School's back, and a new set of kids will be facing the often-daunting task of learning to read. Parents can support -- and add some fun -- to the process with these new books for beginning readers:
• There are several good new entries in Holiday House's "I Like to Read" series.
The books in the "I Like to Read" series are an unusual size: larger than traditional beginning-reader books but somewhat smaller than the typical hardcover picture book. That makes these books -- each priced at $14.95 -- just right for kids ages 4-6 who are starting the process of learning to read.
One new standout book in the series is "Me Too!," written and illustrated by Valeri Gorbachev. With a text full of good humor, paired with energetic watercolor illustrations, Mr. Gorbachev details how Chipmunk likes to copy everything Bear does. Young readers will enjoy repeating Chipmunk's refrain of "Me too!" until the final page, where there's a perfectly timed twist on the theme.
"Come Back, Ben" is set in a world in which inanimate objects, such as windows, hills and kites, have faces and even personalities. The story, written and illustrated by Ann and John Hassett, revolves around a boy named Ben, who finds himself lifted out of his window and into the sky by the red balloon he's holding by a string. The cut-paper artwork is unusual and charming, and the story ends with a surprise that will leave readers chuckling.
Author/illustrator Emily Arnold McCully tackles the familiar problem of the picky eater in "Pete Won't Eat." In this case, Pete refuses to eat the "green slop" cooked by his mother, who in turn forbids him to leave the table without at least tasting it. It's a lengthy standoff until Pete finally tries it and finds that he likes green slop.
Ms. McCully, who won the 1993 Caldecott Medal for her picture book "Mirette on the High Wire," complements her story with her usual loose-lined, colorful watercolor illustrations.
Other new books in the "I Like to Read" series include: "Happy Cat," written and illustrated by Steve Henry; "What Am I? Where Am I?," written and illustrated by Ted Lewin; and "Fireman Fred," written and illustrated by Lynn Rowe Reed.
• The comic-book-style TOON books offer kids a different way of learning to read. In traditional beginning readers, the text is paramount, and the illustrations provide interest and perhaps a few clues to the story. TOON books turn that idea on its head and tell the main story through the illustrations, with the text giving more details and information.
As a result, TOON books eliminate the frustration that some readers feel as they lose track of the story in their quest to sound out the words. Many kids also love the comic-book-style illustrations. But parents shouldn't be worried about the quality of TOON books as they have won a number of critical awards, including the Theodor Geisel Award, given annually by the American Library Association to the best beginning reader.
A bonus: At the end of each TOON book, parents will find suggestions for reading comics with kids.
Three new TOON books, each priced at $12.95, have just been published. In "Patrick Eats His Peas" (ages 4-7), author/illustrator Geoffrey Hayes brings readers further tales of the mischievous bear named Patrick, who was first introduced in "Patrick in a Teddy Bear's Picnic and Other Stories." Mr. Hayes won the 2010 Geisel Award for "Benny and Penny in the Big No-No!," the first graphic novel to be selected for the honor.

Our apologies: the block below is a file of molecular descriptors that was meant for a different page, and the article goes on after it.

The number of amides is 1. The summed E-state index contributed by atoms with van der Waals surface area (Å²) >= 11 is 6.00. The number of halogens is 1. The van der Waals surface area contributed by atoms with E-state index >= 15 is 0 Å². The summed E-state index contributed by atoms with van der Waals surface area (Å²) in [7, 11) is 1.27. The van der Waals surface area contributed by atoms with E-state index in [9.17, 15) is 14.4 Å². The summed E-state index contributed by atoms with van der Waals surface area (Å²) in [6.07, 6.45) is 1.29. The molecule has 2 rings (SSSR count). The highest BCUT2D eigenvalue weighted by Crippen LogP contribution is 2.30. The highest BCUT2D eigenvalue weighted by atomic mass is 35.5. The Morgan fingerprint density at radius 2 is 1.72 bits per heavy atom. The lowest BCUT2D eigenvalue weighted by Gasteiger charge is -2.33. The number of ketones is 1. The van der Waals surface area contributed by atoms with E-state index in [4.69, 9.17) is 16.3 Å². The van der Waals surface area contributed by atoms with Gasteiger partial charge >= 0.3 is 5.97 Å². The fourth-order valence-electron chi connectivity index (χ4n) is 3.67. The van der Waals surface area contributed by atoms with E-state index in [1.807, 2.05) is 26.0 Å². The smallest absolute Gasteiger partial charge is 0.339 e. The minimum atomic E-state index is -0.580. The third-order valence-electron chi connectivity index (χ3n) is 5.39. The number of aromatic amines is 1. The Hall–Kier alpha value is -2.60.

"The Big Wet Balloon" (ages 4-7) details how two sisters amuse themselves on a rainy day. The book was written and illustrated by Ricardo Liniers Siri, who goes by the moniker "Liniers."
Otto the cat is back and as comically headstrong as ever in "Otto's Backwards Day" (ages 5-8), written and illustrated by Frank Cammuso and Jay Lynch. Fans of "Otto's Orange Day" will delight in seeing the adventurous feline trying to make his way through a world turned topsy-turvy.
• Several new books in the "Ready to Read" series published by Simon & Schuster will get new readers off to a good start as they enjoy an entertaining story.
Two of these four "Ready To Read" books are adaptations of picture books written and illustrated by Eric Carle. There's "Rooster Is Off to See the World" and "Pancakes, Pancakes!" Young fans of Mr. Carle will revel in his colorful illustrations as they read each story.
Two other "Ready to Read" books are "Inch and Roly and the Very Small Hiding Place," written by Melissa Wiley and illustrated by Ag Jatkowska, and "Friday the Scaredy Cat: The Scariest Day Ever ... So Far," written by Kara McMahon and illustrated by Maddy McClellan.
All four books are priced at $3.99 for the paperback version ($16.99 hardcover) and are great for readers ages 4-7.
• HarperCollins has a couple of new books in its "I Can Read" series. The books cost $3.99 each in paperback ($16.99 each in hardcover) and are great for kids ages 4-6 who are just beginning to learn to read.
In "Axel the Truck: Beach Race," author J.D. Riley and illustrator Brandon Dorman shine a spotlight on Axel the Truck's fun day racing monster trucks and playing with fish.
Fans of Mia, the ballet-dancing cat, will enjoy reading about her latest adventure in "Mia and the Girl With a Twirl," written by Robin Farley and illustrated by Aleksey and Olga Ivanov.
Karen MacPherson, the children's/teen librarian at the Takoma Park, Md., Library, can be reached at Kam.Macpherson@gmail.com.